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Journal Article

SCARNA: Fast and Accurate Structural Alignment of RNA Sequences by Matching Fixed-Length Stem Fragments

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Tabei, Y., Tsuda, K., Kin, T., & Asai, K. (2006). SCARNA: Fast and Accurate Structural Alignment of RNA Sequences by Matching Fixed-Length Stem Fragments. Bioinformatics, 22(14), 1723-1729. doi:10.1093/bioinformatics/btl177.

Cite as: https://hdl.handle.net/11858/00-001M-0000-0013-D1D9-7
Motivation: The functions of non-coding RNAs are strongly related to their secondary structures, but it is known that a secondary structure prediction of a single sequence is not reliable. Therefore, we have to collect similar RNA sequences with a common secondary structure for the analyses of a new non-coding RNA without knowing the exact secondary structure itself. Therefore, the sequence comparison in searching similar RNAs should consider not only their sequence similarities but also their potential secondary structures. Sankoff's algorithm predicts the common secondary structures of the sequences, but it is computationally too expensive to apply to large-scale analyses. Because we often want to compare a large number of cDNA sequences or to search similar RNAs in the whole genome sequences, much faster algorithms are required.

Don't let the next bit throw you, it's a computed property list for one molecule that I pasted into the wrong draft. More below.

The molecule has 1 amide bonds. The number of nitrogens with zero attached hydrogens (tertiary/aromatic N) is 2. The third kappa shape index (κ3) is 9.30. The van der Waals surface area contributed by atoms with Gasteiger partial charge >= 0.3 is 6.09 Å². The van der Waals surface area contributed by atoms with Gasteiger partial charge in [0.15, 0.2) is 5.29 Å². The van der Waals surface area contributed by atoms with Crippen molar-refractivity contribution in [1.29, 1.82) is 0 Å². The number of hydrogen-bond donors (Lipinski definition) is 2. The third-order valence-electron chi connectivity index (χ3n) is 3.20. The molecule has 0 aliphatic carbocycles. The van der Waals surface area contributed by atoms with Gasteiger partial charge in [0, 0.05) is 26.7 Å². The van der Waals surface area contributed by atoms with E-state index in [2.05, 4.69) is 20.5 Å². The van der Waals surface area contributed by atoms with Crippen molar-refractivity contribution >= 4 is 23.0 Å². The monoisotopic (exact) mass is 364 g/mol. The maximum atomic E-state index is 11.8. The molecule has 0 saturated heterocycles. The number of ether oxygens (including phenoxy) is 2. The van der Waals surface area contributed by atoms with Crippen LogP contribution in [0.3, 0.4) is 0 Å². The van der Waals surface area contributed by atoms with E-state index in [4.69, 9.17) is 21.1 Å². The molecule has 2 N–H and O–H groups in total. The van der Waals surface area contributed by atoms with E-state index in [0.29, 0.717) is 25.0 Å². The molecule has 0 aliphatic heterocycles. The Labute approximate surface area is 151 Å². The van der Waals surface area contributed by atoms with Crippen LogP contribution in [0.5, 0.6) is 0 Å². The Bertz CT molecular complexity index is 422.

Results: We propose a new method of comparing RNA sequences based on the structural alignments of the fixed-length fragments of the stem candidates. The implemented software, SCARNA (Stem Candidate Aligner for RNAs), is fast enough to apply to the long sequences in the large-scale analyses. The accuracy of the alignments is better or comparable with the much slower existing algorithms.